Cryptocurrencies are continuing to demonstrate their value as an investment vehicle. The strengths of cryptocurrencies — the anonymity, the ease of transaction, and the portability — all make these assets easy to steal should someone find a way into your system. Although the blockchain itself is secure, weaknesses exist on your end of the equation.
Many cryptocurrency groups trade horror stories of hackers targeting you as soon as you mention Bitcoin or another crypto on any social media. Although the reality does not appear to be that bad, ensuring you secure your digital assets is integral for anyone who is investing in cryptocurrency because of the lack of available insurance for crypto and the relatively ease of it being stolen.
Choosing a wallet can be one of the hardest decisions to secure your cryptocurrencies. At the highest level, you need to choose between a hot wallet — one that is connected to the Internet — and a cold wallet that is entirely disconnected from the Web.
The ideal for the most security minded of investors is to use one of each, with a hot wallet used as an intermediary between the crypto trading markets and the user’s cold wallet where they hold their assets offline for increased security. Whether you’re holding Ethereum, Bitcoin, or any other cryptocurrency, you need to hold your currencies in a cryptocurrency wallet.
Hot Wallet (Online)
Hot wallets may or may not be connected to exchanges. Many exchanges have their own hot wallets that are included with their system. This may or may not provide you with control over your public and private keys, which can be a concern for some particularly security conscious investors.
Hot wallets, such as eToro or Coinbase, are best used for cases where you are regularly trading or using cryptocurrencies for transactions. A number of hot wallets exist in software form, able to either interact with multiple exchanges or tied to a specific exchange where it is primarily able to be used for more regular trades, either to and from cash or from one asset class to another. If you hope to use cryptocurrencies in regular transactions, this is your best bet.
Cold Wallet (Offline)
Ideally, long-held investments that you do not want to access regularly should be put into cold storage of one kind or another whenever possible. This means they should be offline, disconnected from any other computer or device. Some even go so far as to further secure their particular cold wallet by putting them in safe deposit boxes or in safes.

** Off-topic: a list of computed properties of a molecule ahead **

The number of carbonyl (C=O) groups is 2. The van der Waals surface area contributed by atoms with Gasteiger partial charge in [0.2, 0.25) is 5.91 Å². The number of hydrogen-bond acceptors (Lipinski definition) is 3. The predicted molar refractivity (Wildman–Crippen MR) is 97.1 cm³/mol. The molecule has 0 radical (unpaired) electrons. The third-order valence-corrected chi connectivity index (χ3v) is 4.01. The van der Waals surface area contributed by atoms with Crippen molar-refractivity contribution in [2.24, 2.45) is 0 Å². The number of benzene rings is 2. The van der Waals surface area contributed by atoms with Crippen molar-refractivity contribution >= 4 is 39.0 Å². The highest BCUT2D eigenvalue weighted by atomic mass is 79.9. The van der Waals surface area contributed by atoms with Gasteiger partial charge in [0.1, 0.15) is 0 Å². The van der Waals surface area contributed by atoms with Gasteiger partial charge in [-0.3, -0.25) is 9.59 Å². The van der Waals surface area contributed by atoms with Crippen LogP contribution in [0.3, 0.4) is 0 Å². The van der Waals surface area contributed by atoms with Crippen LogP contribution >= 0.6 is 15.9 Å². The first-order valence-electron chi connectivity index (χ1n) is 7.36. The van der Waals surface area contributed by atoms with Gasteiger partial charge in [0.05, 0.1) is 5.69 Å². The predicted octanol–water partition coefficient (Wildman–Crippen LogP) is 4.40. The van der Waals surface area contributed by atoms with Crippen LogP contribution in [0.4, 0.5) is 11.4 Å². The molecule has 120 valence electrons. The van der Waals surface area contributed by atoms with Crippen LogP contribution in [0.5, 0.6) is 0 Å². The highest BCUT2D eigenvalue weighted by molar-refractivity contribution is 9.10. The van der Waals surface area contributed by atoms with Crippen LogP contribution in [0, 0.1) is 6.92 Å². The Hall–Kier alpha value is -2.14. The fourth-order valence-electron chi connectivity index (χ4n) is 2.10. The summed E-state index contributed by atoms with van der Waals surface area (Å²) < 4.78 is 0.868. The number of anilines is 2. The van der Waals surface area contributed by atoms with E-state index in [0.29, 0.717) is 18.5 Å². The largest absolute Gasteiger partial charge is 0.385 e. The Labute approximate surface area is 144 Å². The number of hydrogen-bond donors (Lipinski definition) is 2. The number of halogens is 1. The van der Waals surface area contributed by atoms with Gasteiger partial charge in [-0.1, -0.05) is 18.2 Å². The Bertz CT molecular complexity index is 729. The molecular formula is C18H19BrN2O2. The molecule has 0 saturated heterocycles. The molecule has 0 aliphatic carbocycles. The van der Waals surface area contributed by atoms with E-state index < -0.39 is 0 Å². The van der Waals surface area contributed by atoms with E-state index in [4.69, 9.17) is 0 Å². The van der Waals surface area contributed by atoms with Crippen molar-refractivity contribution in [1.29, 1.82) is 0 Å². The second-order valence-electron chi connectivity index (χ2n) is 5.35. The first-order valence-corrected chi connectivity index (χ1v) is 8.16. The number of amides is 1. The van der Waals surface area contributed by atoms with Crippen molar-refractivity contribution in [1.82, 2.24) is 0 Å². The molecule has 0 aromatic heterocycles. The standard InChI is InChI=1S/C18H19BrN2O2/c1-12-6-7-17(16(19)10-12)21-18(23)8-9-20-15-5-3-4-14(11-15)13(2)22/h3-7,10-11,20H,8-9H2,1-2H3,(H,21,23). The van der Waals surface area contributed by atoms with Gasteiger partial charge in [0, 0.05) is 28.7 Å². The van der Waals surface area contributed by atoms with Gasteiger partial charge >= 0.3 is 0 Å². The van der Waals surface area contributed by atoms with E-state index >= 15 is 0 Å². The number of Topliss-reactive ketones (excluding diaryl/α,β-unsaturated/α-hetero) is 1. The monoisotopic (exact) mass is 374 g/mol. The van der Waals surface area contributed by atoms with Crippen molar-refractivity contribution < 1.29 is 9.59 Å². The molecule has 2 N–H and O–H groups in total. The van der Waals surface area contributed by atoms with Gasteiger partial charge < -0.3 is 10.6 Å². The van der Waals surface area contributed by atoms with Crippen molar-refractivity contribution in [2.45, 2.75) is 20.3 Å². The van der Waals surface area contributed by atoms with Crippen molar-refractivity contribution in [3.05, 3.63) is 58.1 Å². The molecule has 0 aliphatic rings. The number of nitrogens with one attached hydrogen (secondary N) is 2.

There are a number of off-the-shelf cold wallets available, such as Trezor and Ledger Nano, or you can make your own. The off-the-shelf wallets may provide a great deal of security for ease of use, and if you lack sufficient computer skills are likely to be more secure than your own efforts. Some even use old hard drives as their cold wallets — but beware that there are many stories of lost or damaged hard drives with countless Bitcoin stored on them.
Another common “cold” option is paper wallets — literally printing out the public and private keys of your cryptocurrencies and putting them in a safe place. Physical pieces of paper are highly secure but are subject to the same problems as holding large amounts of cash at home, so you should treat these pieces of paper accordingly.
Whatever wallet, exchange, or software you use to access the blockchain should be able to furnish you with these keys. If not, those keys are not within your hands, and in that instance you functionally do not own the underlying cryptocurrency. Without control over these keys, you do not have control over the associated asset. This makes them like bearer bonds — cashable and usable only by whoever controls them.
Securing any cryptocurrency means securing how you interact with any exchanges or transactions. This means upgrading your online security in general.
The points that follow mainly intersect with managing your hot wallet and exchanges. These break down into a number of the basic measures regarding online security. The basic practices that everyone should follow for any major online transaction include two-factor authentication (2FA), secure email providers, strong passwords, and keeping an effective antivirus software on all your devices. Those particularly concerned may want to avoid accessing wallets or exchanges via mobile devices or tablets because they may be exposed to further weaknesses to your online security.
On top of the technological options included here, other basic online best practices will help you to avoid malware, phishing attempts, scams, or any other online security threats. These include avoiding questionable emails, not clicking on suspicious links, and not giving your information out to anyone. Password managers can be particularly effective in assisting this level of security through ensuring you can use effective passwords for all your online holdings.